I’ll spare that discussion for another time. Here are the generalities currently circulating based on limited research.

  • CBG has shown promise as a modest antifungal agent, killing/slowing bacterial growth.
  • Because of its ability to inhibit keratinocyte proliferation, higher CBG concentrations in full-spectrum hemp extracts could be useful in the treatment of psoriasis.
  • When combined with other cannabinoids, as well as cannabis terpenes like i-limonene (smells like lemons; citrus), CBG has demonstrated great results with breast cancer, among other types.

A great quote from Leafly’s article on the Benefits of CBG:

CBG is showing great promise as a cancer fighter. Specifically, CBG was shown to block receptors that cause cancer cell growth. In one such study, it was shown to inhibit the growth of colorectal cancer cells in mice, thereby slowing colon cancer growth. CBG inhibited tumors and chemically-induced colon carcinogenesis, therefore demonstrating a very exciting possibility for a cure for colorectal cancer.

  • In terms of single-cannabinoid concentrations, or even crystalline forms, CBG and CBD can both be powerful MRSA inhibitors. CBG also seems to inhibit muscle contractions, for example around the bladder.
  • Anti-inflammatory of course like most cannabinoids; analgesic (pain relief); antidepressant; anti-anxiety thanks to the modulation of a2-adrenergic receptor.
  • There’s some evidence CBG is partly responsible for bone stimulation.

A quote from What is CBG (Cannabigerol)?, from Leaf Science:

In a 2007 study, the effects of CBG and other cannabinoids on bone marrow cultures were investigated. The results showed they could stimulate bone marrow stem cells indirectly through the CB2 receptor. This suggests that CBG and other cannabinoids may help with the healing of bone fractures by promoting new bone growth and formation.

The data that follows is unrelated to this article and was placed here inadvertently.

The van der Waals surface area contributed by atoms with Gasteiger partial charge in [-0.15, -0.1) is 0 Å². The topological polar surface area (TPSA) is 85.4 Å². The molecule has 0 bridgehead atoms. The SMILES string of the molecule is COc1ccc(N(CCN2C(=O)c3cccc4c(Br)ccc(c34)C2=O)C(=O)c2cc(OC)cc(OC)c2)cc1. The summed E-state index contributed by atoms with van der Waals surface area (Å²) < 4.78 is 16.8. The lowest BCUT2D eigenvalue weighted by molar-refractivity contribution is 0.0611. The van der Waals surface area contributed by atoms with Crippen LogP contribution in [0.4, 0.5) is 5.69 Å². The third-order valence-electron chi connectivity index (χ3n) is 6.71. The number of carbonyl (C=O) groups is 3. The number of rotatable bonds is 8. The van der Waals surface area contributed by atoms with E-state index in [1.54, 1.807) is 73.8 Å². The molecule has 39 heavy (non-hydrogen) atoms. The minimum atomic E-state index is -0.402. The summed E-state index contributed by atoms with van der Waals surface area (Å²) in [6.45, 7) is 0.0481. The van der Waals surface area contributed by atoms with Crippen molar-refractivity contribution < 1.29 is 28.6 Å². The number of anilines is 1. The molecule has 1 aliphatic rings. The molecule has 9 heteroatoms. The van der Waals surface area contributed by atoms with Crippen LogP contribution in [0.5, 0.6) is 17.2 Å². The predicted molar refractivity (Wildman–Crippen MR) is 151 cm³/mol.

Let’s leave it there. As always, you’re heavily encouraged to continue your study of not only CBG and the human ECS, but cannabinoid science in general.

Is CBG Safe?

Ingesting cannabis in any way, to me, is nothing but simple herbal supplementation. As such, you should approach cannabis as you would pretty much any other herb in nature with well-established therapeutic applications.

After you’ve done your homework and know you’re getting a quality concentrate or essential oil, and consulted your physician or doctor if you have one, start small. Right now high-CBG products might be hard to find, as it’s only recently gotten on the more mainstream cannabis radar.

That said, so far the only toxic level of CBG I’ve heard of is utterly ridiculous – similar to having to smoke a field of hemp just to get a headache. Not something to worry about unless you plan on guzzling concentrate or finding some insane dosage I’m not sure is available.

Wrapping Up: We’ve Only Just Begun

CBG is showing tons of promise and potential, like every other cannabinoid and cannabis terpene, as well as the near-infinite variability of cannabis ‘entourage effects” we can create these days. Thanks so much for your time, and again, if there’s something you think should be added to this article, let us know in a comment below.

If you’re looking to purchase CBG, be sure to check the HempforFitness Shop as they strive to be on the cutting edge of the industry.

 

Cheers!